Business networking is about connecting not just with potential customers or clients, but also with other people who may recommend business to you or mention your name positively to people they know. It also entails networking with individuals who provide information or training, and it can be a great way to effectively find your way to the top.
Virtually everyone is networking—whether via emails, phone calls, instant messages or physical meetings. How intentional you are about building your network determines if it will develop into something that positively influences lives and produces great results. This is where “social intelligence” comes in.
Connecting with people requires more than technical intelligence. To build a purposeful network, you must engage in intense emotional preparation and overcome a lot of psychological barriers. You will also need to proffer information, resources and support in exchange for the genuine connection that can get you where you need to be.
These four tips can help you authentically and consistently grow your network:
1. Set goals.
Every single time you set out for an event that has networking potential—a business meeting, a conference, etc.— you want to attend with deliberately fixed intentions. Knowing this, you must prepare and set yourself up for success. What does this mean? It means do your research! What makes the people you’re meeting with tick? How are your skills of benefit to them? What do they lack? How can you penetrate their circles?
For instance, if you’re heading to a tech conference today, you can be sure there will be conversations on the future of tech and Web 3.0. In order to stay memorable, you must be able to engage, so you’ll need to do a deep dive, understand the topic and understand the lingo. Also, prepare your “professional value proposition.” For example, how does your job as a marketing professional provide value to startups looking to provide thriving products/services for the reality of web 3.0?
Wherever you go, there is the potential that someone there could be potential venture capitalists or investors, mentors, employers or partners, so you need to have your elevator pitch raring to go. Simply put: Know your network goals and know exactly what to say when the right moment arises.
2. Ask questions, listen and observe.
When you meet someone for the first time, ask a ton of open-ended questions and, even more importantly, listen with your ears and your eyes. Open-ended questions leave room for the person you’re speaking with to express themselves in more ways than one. This is a great tack to take especially if you are an introvert or an ambivert. Once you’ve got this person talking, focus on actually hearing what they’re saying and maybe even what they’re not saying. Observe their body language as this can also give you insight into their personality.
3. Be relevant.
Ensure that you establish your potential relevance when you meet them. Here’s an example: A friend of mine wanted to get the attention of a popular business consultant and motivational speaker, but with so many people wanting to do the same, it was hard to reach the speaker. One day, my friend asked himself, “What can I do to be relevant to this guy?” He then observed that the speaker never had recordings of his speaking engagements and so he decided to take this task on himself and burn the recordings onto CDs so his audience could have the recordings and listen to the presentation again. When my friend started doing this, he didn’t need to reach out—the speaker reached out to him because he provided value and therefore had become relevant.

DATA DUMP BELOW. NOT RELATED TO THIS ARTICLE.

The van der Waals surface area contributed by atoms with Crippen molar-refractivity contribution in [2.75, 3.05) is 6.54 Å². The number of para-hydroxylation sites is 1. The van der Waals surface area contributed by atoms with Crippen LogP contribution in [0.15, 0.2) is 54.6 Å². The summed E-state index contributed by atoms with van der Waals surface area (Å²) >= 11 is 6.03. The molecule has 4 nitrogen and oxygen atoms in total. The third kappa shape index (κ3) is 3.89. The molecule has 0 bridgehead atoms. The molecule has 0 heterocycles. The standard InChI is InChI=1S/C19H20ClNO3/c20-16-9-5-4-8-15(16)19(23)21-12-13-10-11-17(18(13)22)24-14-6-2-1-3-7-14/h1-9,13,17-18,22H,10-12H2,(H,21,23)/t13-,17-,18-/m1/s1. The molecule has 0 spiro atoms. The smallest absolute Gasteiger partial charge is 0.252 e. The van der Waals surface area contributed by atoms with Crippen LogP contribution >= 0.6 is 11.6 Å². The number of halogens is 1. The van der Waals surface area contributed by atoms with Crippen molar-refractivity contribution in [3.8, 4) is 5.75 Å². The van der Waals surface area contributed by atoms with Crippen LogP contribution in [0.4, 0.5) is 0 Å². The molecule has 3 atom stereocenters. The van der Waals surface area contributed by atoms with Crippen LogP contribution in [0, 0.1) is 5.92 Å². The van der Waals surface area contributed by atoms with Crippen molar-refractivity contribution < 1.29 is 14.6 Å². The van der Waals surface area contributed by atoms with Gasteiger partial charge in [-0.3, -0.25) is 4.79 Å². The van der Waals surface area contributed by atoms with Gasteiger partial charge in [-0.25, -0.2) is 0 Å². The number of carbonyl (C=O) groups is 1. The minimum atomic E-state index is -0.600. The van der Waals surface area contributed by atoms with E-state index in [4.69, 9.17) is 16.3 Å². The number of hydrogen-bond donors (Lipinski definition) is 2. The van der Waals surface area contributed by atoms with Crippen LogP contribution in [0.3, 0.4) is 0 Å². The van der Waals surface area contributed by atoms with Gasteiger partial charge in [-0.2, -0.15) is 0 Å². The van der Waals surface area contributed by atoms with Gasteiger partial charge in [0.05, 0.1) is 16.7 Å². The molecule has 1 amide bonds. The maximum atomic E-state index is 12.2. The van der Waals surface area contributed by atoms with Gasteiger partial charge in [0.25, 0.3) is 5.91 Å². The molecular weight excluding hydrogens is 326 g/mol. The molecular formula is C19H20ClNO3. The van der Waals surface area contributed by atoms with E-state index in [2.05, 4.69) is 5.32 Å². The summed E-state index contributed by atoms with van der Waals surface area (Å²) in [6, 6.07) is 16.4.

The lesson here is that you need to figure out a way to provide undeniable value, so you remain relevant and can therefore initiate and build a relationship based on solid ground. Avoid asking for favors. Instead, take it upon yourself to do that person a favor that cannot be ignored.
4. Follow up.
Meeting someone is not the same as connecting with that person. The initial point of contact is a meeting; what happens afterward builds a connection. Following up with a person you meet is literally the only way to establish a relationship. First off, always remember to open the channels of communication; get their email or phone number and ascertain their preferred method of communication. It really is powerful and beneficial to follow up; I recently connected with a CEO and HR manager of a well-known company. They gave me their card after we had enjoyed a wonderful day together, talking and laughing. My first move upon getting into my car was to get out my phone, save the number and send a text saying “Thank you, this meeting was quite creative and inspiring. I’m looking forward to the partnership as discussed. I’m grateful.” The reply was “That was fast! You know the game. Well done, Akin.”
One way to follow up is by noting and remembering birthdays and sending well wishes on that day. Additionally, I always give people a gift when I first meet them—a gift that reminds them of me.
In summary, a network with a purpose is extremely valuable and the purpose is to connect with people who need services and those who can give you referrals. Never disregard the fact that in order to have a proper network, we must connect with people.